“I do not feel pressure, I feel proud to make the Portuguese anthem sound”
He was already a runner-up for Moto3 and in 2017 he won three Moto2 Grand Prix. He is from Almada and is only 23 years old. Miguel Oliveira is one of the stars of the moment of the national sport and has taken Portugal to the four corners of the world with his victories. With his feet on the ground, the young rider ensures that is riding a motorcycle that he is happy and reveals how he would like to be remembered in the future.
Starting at the beginning of your professional career, how did the bikes come into your life?
From a very early age I accompanied my father in the motards concentrations and in his races, so it was not difficult to get a taste for motorcycles.
How was your parents’ reaction when they realized that what you wanted to be a pilot?
Being a pilot was something that was happening over time. The agreement with my parents was to get good grades and, on the other hand, had the motorbikes, so it came as no surprise.
On your way, dental medicine crossed with motorcycling. How did the interest in this area arise? Is being a dentist a future plan for the post-pilot phase?
Since childhood I wanted to be a doctor. Dental medicine came under the influence of a friend of my father, Dr. Javier Gomez. I had entered Cardiopneumology in Lisbon, but having a dental university, Egas Moniz, close to home, made my decision easier. No doubt I want to practice when I retire from the races.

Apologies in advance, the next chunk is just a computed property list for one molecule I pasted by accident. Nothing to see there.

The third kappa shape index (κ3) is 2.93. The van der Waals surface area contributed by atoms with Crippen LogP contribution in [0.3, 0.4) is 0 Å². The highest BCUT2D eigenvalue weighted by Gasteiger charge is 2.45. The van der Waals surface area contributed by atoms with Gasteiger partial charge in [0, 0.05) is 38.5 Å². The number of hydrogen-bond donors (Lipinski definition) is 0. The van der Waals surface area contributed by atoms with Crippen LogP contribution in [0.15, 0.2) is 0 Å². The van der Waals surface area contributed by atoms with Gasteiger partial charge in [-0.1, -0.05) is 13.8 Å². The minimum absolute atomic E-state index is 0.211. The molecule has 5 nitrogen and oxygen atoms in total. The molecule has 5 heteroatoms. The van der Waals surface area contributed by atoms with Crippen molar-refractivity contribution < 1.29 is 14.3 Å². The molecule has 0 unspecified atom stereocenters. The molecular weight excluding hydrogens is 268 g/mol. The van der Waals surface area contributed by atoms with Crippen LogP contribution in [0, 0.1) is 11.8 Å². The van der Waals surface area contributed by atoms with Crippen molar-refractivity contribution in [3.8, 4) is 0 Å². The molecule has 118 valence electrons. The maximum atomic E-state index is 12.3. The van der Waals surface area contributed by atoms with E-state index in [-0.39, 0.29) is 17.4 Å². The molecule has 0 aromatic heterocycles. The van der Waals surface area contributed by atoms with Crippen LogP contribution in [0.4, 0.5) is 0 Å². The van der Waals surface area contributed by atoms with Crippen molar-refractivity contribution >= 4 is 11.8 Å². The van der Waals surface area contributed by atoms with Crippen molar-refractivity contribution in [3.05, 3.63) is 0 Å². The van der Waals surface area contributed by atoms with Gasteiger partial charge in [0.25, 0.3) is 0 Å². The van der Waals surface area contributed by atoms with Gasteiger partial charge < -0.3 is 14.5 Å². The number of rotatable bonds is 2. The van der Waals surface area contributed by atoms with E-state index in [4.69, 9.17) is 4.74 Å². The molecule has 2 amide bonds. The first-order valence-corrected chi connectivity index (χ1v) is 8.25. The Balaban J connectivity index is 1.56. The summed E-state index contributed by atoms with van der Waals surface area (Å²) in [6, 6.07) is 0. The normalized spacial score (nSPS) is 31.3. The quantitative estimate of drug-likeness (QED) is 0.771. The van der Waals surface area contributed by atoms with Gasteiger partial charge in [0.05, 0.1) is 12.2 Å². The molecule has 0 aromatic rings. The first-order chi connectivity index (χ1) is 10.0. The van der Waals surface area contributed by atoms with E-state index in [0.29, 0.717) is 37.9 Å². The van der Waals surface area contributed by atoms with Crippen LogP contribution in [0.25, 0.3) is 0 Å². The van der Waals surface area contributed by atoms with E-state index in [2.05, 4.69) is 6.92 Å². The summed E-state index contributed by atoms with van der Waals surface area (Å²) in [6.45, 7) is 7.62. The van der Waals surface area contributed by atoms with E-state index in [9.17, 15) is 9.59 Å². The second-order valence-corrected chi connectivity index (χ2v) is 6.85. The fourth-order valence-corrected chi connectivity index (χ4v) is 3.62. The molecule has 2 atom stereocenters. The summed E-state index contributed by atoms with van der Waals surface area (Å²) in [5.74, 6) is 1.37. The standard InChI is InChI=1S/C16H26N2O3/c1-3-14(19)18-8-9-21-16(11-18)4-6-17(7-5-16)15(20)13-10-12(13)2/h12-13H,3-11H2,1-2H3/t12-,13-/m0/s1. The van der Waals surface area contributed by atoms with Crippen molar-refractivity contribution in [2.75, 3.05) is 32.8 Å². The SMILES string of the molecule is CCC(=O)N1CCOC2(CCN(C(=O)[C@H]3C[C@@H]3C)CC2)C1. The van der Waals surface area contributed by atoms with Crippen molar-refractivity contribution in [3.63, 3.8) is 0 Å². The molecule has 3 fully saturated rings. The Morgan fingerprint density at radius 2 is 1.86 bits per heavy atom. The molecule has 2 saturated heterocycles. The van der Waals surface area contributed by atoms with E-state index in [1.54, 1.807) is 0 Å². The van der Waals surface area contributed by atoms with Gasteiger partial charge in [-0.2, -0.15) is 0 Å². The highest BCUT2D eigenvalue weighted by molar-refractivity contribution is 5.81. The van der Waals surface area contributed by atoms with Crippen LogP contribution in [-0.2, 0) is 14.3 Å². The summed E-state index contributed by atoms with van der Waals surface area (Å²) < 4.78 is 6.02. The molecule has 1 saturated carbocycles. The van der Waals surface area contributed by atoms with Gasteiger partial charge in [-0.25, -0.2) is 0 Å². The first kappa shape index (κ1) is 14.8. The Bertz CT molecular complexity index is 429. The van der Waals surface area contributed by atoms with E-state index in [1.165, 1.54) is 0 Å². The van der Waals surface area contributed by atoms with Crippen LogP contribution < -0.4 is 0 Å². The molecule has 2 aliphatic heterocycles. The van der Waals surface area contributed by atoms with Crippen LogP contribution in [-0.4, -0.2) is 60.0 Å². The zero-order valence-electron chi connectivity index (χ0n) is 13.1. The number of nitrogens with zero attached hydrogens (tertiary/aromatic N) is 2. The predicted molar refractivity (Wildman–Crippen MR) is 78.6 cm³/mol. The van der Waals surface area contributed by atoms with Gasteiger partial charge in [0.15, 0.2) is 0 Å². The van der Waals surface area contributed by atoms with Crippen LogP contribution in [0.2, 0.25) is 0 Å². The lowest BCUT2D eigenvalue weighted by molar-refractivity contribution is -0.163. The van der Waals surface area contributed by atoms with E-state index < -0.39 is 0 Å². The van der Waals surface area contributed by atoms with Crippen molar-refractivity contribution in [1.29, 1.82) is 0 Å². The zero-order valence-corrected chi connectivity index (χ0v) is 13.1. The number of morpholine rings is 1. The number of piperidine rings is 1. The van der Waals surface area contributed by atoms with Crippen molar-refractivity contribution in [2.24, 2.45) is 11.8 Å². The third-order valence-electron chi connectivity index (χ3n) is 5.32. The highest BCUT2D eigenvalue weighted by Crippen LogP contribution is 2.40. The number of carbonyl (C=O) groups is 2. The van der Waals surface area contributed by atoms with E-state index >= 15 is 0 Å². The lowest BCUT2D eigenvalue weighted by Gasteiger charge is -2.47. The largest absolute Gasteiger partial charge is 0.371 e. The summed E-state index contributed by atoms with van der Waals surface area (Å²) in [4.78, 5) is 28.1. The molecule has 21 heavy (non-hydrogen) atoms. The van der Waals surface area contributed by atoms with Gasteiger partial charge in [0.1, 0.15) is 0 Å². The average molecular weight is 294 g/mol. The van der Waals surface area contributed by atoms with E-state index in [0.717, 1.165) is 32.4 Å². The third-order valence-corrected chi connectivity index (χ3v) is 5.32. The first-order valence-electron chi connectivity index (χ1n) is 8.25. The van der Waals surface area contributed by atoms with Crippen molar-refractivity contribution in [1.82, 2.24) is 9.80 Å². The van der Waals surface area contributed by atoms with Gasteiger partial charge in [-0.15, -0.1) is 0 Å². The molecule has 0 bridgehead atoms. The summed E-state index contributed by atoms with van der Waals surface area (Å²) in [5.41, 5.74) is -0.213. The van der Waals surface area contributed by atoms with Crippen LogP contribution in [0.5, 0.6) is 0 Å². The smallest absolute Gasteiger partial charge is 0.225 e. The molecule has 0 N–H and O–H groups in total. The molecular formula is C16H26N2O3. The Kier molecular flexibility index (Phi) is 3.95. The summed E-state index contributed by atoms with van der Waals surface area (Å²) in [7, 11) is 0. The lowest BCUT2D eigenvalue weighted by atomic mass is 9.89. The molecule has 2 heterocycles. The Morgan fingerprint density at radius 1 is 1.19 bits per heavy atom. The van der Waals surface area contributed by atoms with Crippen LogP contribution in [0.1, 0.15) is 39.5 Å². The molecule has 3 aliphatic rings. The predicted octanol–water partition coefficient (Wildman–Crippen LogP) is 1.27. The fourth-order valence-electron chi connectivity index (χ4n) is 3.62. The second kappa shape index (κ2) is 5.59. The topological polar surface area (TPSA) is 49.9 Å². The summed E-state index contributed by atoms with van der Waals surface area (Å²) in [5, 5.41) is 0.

How do you reconcile competitions with personal and academic life?
The main focus is the races. Therefore, between races, training and physical preparation, currently, there is not much space left to do other things.
Do you feel that you have abdicated anything in your life because you chose to be a professional pilot?
Yes, no doubt. When someone wants to be good at what he does he obviously has to make some choices, such as: either going out with friends or going to rest.
How’s a normal day in your life?
A normal day out of racing involves physical training, interviews, but also study and rest.
What do you most like to do off the run?
I love being on the couch or taking a walk.
What is the hardest thing to be Miguel Oliveira?
Just be me.
What is the taste of the victories?
It is to know that all our effort has been rewarded.
Being so young, in what ways do you deal with defeats and the most negative phases?
From an early age I have been learning to deal with adversity, so it is easier for me to overcome the less good phases.
What characteristics do you consider to have that contribute to your success?
I think that being a disciplined and well-defined person has contributed to my journey.
How do you define yourself?
Honest and hardworking.
What is your motto of life?
Never give up.
What do you think when you look at what you have already achieved with only 23 years?
I feel happy, but honestly I do not think about it.
What makes you happier?
Motorcycle riding and my family.
In 2015 you were world runner-up in Moto3 and you finished the last season of Moto2 in third place. In view of this, is motorcycle riding still a passion or is it already a profession?
It is a passion.
In 2017, you were the first Portuguese to win a Moto2 race at the Malaysian Grand Prix and subsequently won first place in two more GPs. How do you deal with the pressure of being the first and best Portuguese in this sport?
I do not feel any pressure, I’m only proud to sound the Portuguese anthem.
How important is number 44 in your life?
It’s a nice number that represents my dorsal on the moto.
What is the main advice you remember from your parents?
Even today the advice is the same: to have fun and to follow my dreams.
What was the best thing people said about you?
The best thing they said about me is that I’m humble.
How would you like to be remembered in 100 years?
I would like to be remembered as a fighter.